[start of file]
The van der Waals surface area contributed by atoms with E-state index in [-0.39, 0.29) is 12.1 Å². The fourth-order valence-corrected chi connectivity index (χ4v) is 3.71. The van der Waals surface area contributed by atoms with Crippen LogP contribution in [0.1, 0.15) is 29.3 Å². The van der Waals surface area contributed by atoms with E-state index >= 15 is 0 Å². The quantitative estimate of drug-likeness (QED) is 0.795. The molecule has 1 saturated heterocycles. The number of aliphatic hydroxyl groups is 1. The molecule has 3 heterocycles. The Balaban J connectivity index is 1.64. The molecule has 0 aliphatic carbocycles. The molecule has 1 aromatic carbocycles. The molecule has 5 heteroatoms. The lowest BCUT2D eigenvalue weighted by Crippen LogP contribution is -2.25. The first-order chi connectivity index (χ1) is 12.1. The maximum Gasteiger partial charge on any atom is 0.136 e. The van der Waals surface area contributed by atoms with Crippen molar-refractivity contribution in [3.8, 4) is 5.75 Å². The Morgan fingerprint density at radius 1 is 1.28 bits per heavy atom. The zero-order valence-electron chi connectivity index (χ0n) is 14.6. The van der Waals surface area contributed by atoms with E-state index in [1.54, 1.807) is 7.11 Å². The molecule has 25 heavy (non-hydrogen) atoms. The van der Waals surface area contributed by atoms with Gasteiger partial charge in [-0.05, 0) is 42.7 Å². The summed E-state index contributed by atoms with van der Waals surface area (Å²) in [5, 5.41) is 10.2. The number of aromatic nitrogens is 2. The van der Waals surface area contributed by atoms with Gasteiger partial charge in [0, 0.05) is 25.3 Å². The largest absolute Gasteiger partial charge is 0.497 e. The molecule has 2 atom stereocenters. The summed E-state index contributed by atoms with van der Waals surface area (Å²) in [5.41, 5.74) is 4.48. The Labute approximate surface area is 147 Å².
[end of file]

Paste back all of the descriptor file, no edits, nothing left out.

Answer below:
The van der Waals surface area contributed by atoms with E-state index in [-0.39, 0.29) is 12.1 Å². The fourth-order valence-corrected chi connectivity index (χ4v) is 3.71. The van der Waals surface area contributed by atoms with Crippen LogP contribution in [0.1, 0.15) is 29.3 Å². The van der Waals surface area contributed by atoms with E-state index >= 15 is 0 Å². The quantitative estimate of drug-likeness (QED) is 0.795. The molecule has 1 saturated heterocycles. The number of aliphatic hydroxyl groups is 1. The molecule has 3 heterocycles. The Balaban J connectivity index is 1.64. The molecule has 0 aliphatic carbocycles. The molecule has 1 aromatic carbocycles. The molecule has 5 heteroatoms. The lowest BCUT2D eigenvalue weighted by Crippen LogP contribution is -2.25. The first-order chi connectivity index (χ1) is 12.1. The maximum Gasteiger partial charge on any atom is 0.136 e. The van der Waals surface area contributed by atoms with Crippen molar-refractivity contribution in [3.8, 4) is 5.75 Å². The Morgan fingerprint density at radius 1 is 1.28 bits per heavy atom. The zero-order valence-electron chi connectivity index (χ0n) is 14.6. The van der Waals surface area contributed by atoms with E-state index in [1.54, 1.807) is 7.11 Å². The molecule has 25 heavy (non-hydrogen) atoms. The van der Waals surface area contributed by atoms with Gasteiger partial charge in [-0.05, 0) is 42.7 Å². The summed E-state index contributed by atoms with van der Waals surface area (Å²) in [5, 5.41) is 10.2. The number of aromatic nitrogens is 2. The van der Waals surface area contributed by atoms with Gasteiger partial charge in [0, 0.05) is 25.3 Å². The largest absolute Gasteiger partial charge is 0.497 e. The molecule has 2 atom stereocenters. The summed E-state index contributed by atoms with van der Waals surface area (Å²) in [5.41, 5.74) is 4.48. The Labute approximate surface area is 147 Å².